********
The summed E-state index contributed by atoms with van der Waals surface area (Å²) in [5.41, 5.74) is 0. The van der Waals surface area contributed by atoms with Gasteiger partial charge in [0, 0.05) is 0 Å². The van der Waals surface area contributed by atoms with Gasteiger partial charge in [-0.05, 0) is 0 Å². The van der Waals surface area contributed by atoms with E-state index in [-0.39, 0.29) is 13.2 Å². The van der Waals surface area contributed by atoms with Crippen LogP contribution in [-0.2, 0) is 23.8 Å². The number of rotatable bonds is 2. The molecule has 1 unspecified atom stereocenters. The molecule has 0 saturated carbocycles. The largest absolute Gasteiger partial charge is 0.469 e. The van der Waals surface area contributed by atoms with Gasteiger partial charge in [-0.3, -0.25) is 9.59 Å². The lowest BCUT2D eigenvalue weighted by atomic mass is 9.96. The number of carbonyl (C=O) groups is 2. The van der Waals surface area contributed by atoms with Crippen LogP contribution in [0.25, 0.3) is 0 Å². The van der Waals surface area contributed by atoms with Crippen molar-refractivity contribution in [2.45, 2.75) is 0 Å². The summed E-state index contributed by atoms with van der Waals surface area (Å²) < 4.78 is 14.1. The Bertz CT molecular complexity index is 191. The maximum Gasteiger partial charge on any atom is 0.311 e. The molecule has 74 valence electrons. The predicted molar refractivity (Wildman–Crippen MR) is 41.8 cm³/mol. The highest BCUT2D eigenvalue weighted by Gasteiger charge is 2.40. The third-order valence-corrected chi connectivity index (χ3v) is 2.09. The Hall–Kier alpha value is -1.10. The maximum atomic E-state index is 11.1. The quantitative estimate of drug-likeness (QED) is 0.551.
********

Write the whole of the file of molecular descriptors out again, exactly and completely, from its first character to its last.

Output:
The summed E-state index contributed by atoms with van der Waals surface area (Å²) in [5.41, 5.74) is 0. The van der Waals surface area contributed by atoms with Gasteiger partial charge in [0, 0.05) is 0 Å². The van der Waals surface area contributed by atoms with Gasteiger partial charge in [-0.05, 0) is 0 Å². The van der Waals surface area contributed by atoms with E-state index in [-0.39, 0.29) is 13.2 Å². The van der Waals surface area contributed by atoms with Crippen LogP contribution in [-0.2, 0) is 23.8 Å². The number of rotatable bonds is 2. The molecule has 1 unspecified atom stereocenters. The molecule has 0 saturated carbocycles. The largest absolute Gasteiger partial charge is 0.469 e. The van der Waals surface area contributed by atoms with Gasteiger partial charge in [-0.3, -0.25) is 9.59 Å². The lowest BCUT2D eigenvalue weighted by atomic mass is 9.96. The number of carbonyl (C=O) groups is 2. The van der Waals surface area contributed by atoms with Crippen LogP contribution in [0.25, 0.3) is 0 Å². The van der Waals surface area contributed by atoms with Crippen molar-refractivity contribution in [2.45, 2.75) is 0 Å². The summed E-state index contributed by atoms with van der Waals surface area (Å²) < 4.78 is 14.1. The Bertz CT molecular complexity index is 191. The maximum Gasteiger partial charge on any atom is 0.311 e. The molecule has 74 valence electrons. The predicted molar refractivity (Wildman–Crippen MR) is 41.8 cm³/mol. The highest BCUT2D eigenvalue weighted by Gasteiger charge is 2.40. The third-order valence-corrected chi connectivity index (χ3v) is 2.09. The Hall–Kier alpha value is -1.10. The maximum atomic E-state index is 11.1. The quantitative estimate of drug-likeness (QED) is 0.551.